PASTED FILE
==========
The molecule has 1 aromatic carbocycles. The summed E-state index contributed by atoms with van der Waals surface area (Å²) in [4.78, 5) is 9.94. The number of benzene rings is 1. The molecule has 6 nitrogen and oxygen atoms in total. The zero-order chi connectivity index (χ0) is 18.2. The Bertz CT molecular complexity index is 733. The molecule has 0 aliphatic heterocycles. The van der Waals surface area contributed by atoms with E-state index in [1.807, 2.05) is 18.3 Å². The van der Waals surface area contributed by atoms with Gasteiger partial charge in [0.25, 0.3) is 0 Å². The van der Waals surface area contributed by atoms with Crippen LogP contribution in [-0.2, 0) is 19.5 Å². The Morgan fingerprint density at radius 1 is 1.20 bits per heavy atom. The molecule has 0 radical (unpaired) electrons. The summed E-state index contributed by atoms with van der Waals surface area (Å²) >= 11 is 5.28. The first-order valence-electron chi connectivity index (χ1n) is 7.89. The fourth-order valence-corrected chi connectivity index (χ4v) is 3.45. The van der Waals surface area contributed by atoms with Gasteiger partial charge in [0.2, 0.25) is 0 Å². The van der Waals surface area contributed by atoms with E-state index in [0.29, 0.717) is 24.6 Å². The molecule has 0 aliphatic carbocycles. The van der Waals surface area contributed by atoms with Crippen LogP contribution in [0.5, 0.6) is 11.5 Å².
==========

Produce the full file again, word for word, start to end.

The molecule has 1 aromatic carbocycles. The summed E-state index contributed by atoms with van der Waals surface area (Å²) in [4.78, 5) is 9.94. The number of benzene rings is 1. The molecule has 6 nitrogen and oxygen atoms in total. The zero-order chi connectivity index (χ0) is 18.2. The Bertz CT molecular complexity index is 733. The molecule has 0 aliphatic heterocycles. The van der Waals surface area contributed by atoms with E-state index in [1.807, 2.05) is 18.3 Å². The van der Waals surface area contributed by atoms with Gasteiger partial charge in [0.25, 0.3) is 0 Å². The van der Waals surface area contributed by atoms with Crippen LogP contribution in [-0.2, 0) is 19.5 Å². The Morgan fingerprint density at radius 1 is 1.20 bits per heavy atom. The molecule has 0 radical (unpaired) electrons. The summed E-state index contributed by atoms with van der Waals surface area (Å²) >= 11 is 5.28. The first-order valence-electron chi connectivity index (χ1n) is 7.89. The fourth-order valence-corrected chi connectivity index (χ4v) is 3.45. The van der Waals surface area contributed by atoms with Gasteiger partial charge in [0.2, 0.25) is 0 Å². The van der Waals surface area contributed by atoms with E-state index in [0.29, 0.717) is 24.6 Å². The molecule has 0 aliphatic carbocycles. The van der Waals surface area contributed by atoms with Crippen LogP contribution in [0.5, 0.6) is 11.5 Å².